Donor Supporters

Jessie Ong

Alhambra Source provides objective and important news reporting for our community.

Efren Moreno, Former Alhambra Mayor

Thank you Alhambra Source for truly informing the residents of Alhambra.

Jeff Maloney, Alhambra City Council Member

The Source has become an important source for news, public interest, and serious journalism in our community. Keep it up!

Sara Harris

As a career journalist and EJ advocate, I see community-based media like the Alhambra Source as crucial to democracy and equality.

Chris Olson

I support Alhambra Source as often as I can because I believe a free and independent press is vital to the democratic process. No other news outlet with high journalistic standards consistently covers the stories and issues that matter to our community.

Adele Andrade Stadler, Alhambra City Council Member

The Source is a great independent newspaper that celebrates the communities and is not afraid to ask the tough questions!

Cliff Bender, Vice President, Alhambra Education Foundation

I want to know what's going on in my community- News, events, and human interest stories. The Alhambra Source gives me the information I need.

Joyce & Oscar Amaro, Alhambra Preservation Group

We support Alhambra Source because this online news source is vitally important in engaging, informing and educating the residents of Alhambra.

Laura Vasquez

Alhambrans need to know the truth about our area!

Michael Lawrence, Alhambra Arts Commissioner

Keep bringing on the stories. The Source has given us so much and I am happy to donate to such an important part of our community.

Karsen Luthi

Thank you for creating Alhambra Source and providing timely reporting of important local news. Fight on!

Mr. Konnyaku

I support news reporting that is unbiased and informative. Really enjoy the excellent coverage on local city council and planning commission meetings.

Guadulesa Rivera

Alhambra Source unifies the community and keeps us involved.

Erwin Lee

Such a valuable source of what’s happening in city where we live. Objective reporting that informs us and allows us to come to our own conclusions.

Common Core test results are in; Alhambra Unified's scores show promise

Results for Common Core, a standardized test that helps determine college-readiness, were released for California on Wednesday. Mark Keppel High had the highest marks when compared to all schools—including high schools and grade-level schools—in the Alhambra Unified School District. At MKHS, 68 percent of test-takers "met or exceeded" expectations in math standards, while 77 percent satisfied the benchmarks in English. Most other AUSD schools hovered around the 50 percent mark for math, and 60 percent for English.
According to the LA Times, in California 44 percent of test-takers met their targets in math, while 34 percent achieved this in English. For Los Angeles Unified, the numbers are 33 percent and 25 percent, respectively. 
Gary Gonzales, assistant superintendent at the AUSD, said that he felt encouraged by the scores. He added that the State had indicated that a 30 percent passing rate on either subject should be expected; most Alhambra Unified schools passed those marks. "It shows that our teachers have really taken to the implementation of the curriculum," said Gonzalez. He said that the accomplishment is especially praise-worthy when considering that a quarter of the student population are English learners, and nearly three-quarters are at a socio-economic disadvantage. "We will get better," Gonzalez added. "But this is a very good baseline to work with."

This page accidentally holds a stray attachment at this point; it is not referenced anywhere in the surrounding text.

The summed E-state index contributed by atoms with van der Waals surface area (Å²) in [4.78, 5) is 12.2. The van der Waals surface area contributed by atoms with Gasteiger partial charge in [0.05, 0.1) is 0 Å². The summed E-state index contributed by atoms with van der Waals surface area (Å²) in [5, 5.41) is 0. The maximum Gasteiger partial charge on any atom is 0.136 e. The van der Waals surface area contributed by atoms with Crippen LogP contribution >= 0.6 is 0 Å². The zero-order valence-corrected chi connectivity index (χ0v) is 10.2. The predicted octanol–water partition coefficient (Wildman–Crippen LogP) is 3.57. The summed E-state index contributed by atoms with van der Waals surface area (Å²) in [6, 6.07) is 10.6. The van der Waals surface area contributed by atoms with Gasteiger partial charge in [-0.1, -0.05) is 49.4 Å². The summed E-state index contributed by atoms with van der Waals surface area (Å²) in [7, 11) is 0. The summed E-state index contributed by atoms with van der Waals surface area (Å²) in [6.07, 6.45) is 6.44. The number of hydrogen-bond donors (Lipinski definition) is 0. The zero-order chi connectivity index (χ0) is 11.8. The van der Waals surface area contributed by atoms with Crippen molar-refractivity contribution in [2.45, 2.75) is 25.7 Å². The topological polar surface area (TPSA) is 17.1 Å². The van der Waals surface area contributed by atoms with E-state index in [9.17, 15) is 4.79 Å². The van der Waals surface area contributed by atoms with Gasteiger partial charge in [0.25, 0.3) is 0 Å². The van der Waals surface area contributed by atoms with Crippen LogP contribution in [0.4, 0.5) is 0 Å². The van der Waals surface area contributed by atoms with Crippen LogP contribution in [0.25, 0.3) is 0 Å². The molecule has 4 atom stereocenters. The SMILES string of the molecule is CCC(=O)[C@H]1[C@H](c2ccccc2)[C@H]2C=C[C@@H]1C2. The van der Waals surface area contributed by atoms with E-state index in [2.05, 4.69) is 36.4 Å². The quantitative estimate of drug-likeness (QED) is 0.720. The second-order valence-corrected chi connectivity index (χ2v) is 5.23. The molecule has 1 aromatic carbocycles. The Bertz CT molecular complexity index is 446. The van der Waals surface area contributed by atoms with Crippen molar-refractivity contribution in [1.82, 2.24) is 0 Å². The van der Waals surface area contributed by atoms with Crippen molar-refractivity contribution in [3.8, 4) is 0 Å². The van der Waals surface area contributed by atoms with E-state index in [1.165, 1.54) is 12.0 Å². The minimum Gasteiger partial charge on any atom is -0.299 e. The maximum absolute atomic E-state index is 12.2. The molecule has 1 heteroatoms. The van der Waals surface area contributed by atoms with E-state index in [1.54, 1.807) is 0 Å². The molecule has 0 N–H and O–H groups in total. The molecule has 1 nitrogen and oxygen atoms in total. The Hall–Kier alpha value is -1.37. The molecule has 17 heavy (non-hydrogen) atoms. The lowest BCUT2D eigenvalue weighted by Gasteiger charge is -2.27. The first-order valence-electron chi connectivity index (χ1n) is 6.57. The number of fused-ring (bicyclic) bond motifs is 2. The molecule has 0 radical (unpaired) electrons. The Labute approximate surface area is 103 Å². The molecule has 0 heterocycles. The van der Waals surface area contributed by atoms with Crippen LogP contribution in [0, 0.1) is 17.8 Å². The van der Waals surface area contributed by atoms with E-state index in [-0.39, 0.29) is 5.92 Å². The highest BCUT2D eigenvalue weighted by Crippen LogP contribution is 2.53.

The Common Core standards, which are supposed to give a picture of what students from K-12 should know, were developed by the National Governors Association in 2009. The aim was to set a detailed and standardized benchmark for students across the nation. Forty-two states have adopted the standards; this was the first year that California students have taken the test.
The standards have been met with controversy. Some parents claim that the test material is too complex and arcane, while some teachers are concerned that the standards will narrow the learning process. Test scores have reflected some of those fears, as they have been generally low across the nation. In New York, which had entered its third year of testing, scores have been met with little progress. The Washington Post also reports that 20 percent of students have opted out of testing this year. According to KPCC, California has agreed to not count these test scores against the schools this year, since teachers are still adapting to teaching the new standards, and students are learning to take the tests on computers—a change from the usual form-based test such as the SATs.
State-wide, the tests have revealed that the achievement gap is still persistent. While 72 percent of Asian test-takers passed benchmarks in English, only 32 percent of Latino students and 28 percent of African-American students have done the same. 
Curious about how your school fared? The LA Times has a listing of all the results in California. 

The Alhambra Source encourages comment on our stories. However, we do not vet comments for accuracy or endorse links to posts in the comment section. The thoughts and opinions expressed belong solely to the author of the comment.

Leave a Reply